Whether you’re doing a DIY home repair project for the first time, or you’re a savvy home improvement enthusiast, avoiding mistakes can make your job a lot easier.
The truth is, that although doing a DIY home project can save you a lot of money if done wrong, it can be costly in the long run.
Armed with these easy instructions you’ll be able to avoid common mistakes a home handyman might make, and enjoy a smooth process.
It’s important to set a proper budget. You need to identify what is really needed on the job before you start.
Nothing slows down a job more than not having all the materials you need or buying inadequate materials.
Just like with grocery shopping, you should make a specific list before you head to the hardware store for your next project. Don’t fall in the trap of buying low-quality cheap materials. Even though you might be able to get away with inexpensive materials sometimes, having quality materials will make your life so much easier and become a good investment.
Before you even go to the store, take measurements, then measure your space or item again, write it down, and, to be extra careful, you can even bring a measuring tape with you when you go shopping.
Another important aspect of preparation is making sure you won’t neglect details. You don’t want to put a lot of work into a project and that it ends up looking like you have left things half done. Shortcuts can be deceivingly simple and subtract value to the finished result.
Remember that before starting you should prepare the worksite. You don’t want your materials out of order or exposed to the weather while you are working. Besides, they could be stolen if they’re not properly stored.
Unsafe job conditions
Sometimes, DIY projects can get a little dangerous, especially if you’ll have to deal with heights, strong chemical products, or electricity. If you’re not an expert you shouldn’t experiment with these.
Ensuring a safe project environment is key. Protective gear should always be included in the list of items you buy once you have your plans in place.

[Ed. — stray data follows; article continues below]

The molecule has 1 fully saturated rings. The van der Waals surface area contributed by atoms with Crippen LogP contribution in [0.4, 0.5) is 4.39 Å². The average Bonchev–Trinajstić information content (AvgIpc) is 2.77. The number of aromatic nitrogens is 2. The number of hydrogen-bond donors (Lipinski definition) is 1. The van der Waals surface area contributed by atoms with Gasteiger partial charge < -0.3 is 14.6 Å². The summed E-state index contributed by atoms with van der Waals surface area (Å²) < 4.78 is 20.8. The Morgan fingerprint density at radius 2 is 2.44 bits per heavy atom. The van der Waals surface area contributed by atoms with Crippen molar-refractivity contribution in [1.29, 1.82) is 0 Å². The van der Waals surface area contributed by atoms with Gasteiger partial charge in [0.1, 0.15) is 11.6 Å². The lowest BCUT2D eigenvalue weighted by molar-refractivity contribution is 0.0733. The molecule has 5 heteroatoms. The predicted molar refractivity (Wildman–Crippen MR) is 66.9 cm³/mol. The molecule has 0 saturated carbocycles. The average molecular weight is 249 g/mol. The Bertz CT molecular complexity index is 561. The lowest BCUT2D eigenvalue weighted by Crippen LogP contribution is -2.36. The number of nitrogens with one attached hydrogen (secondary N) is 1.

Always have eye protection, hearing protection, hair tied back, safety boots, and face masks on hand.
Wear safety goggles when using power tools or working with wood, or drywall; wear hard hats when you’re working under other people; and make sure you open some windows when you’re painting, staining, or stripping old finishes off of floors or walls.
Don’t wear loose-hanging clothing, especially if you’ll be using power tools. Wear gloves when carrying wood, metal, or when hammering.
Overestimating your skills
If you’ve been a DIYer for a while it’s very likely that you have started a project before with a lot of enthusiasm but you haven’t been able to finish it, because it requires more time or skill than you thought.
While some projects are easy enough to undertake as a DIY project, some other projects require the expertise of professionals who specialize in repairing and remodeling.
Another important thing to keep in mind is that you don’t have to do the whole project on your own, family and friends are often a good source of extra hands.
Before starting a DIY project, analyze the different steps that you’ll have to take to complete it, and assess if you have all the skills and time needed.
Start small, even if you are not an expert you can learn as you go along. Taking things step by step will allow you to do it right and don’t get overwhelmed by too much work.
On the other hand, your time may be worth the cost of a pro. If your desired project requires specific permits or tools, the best course of action will be to hire a skilled helping hand.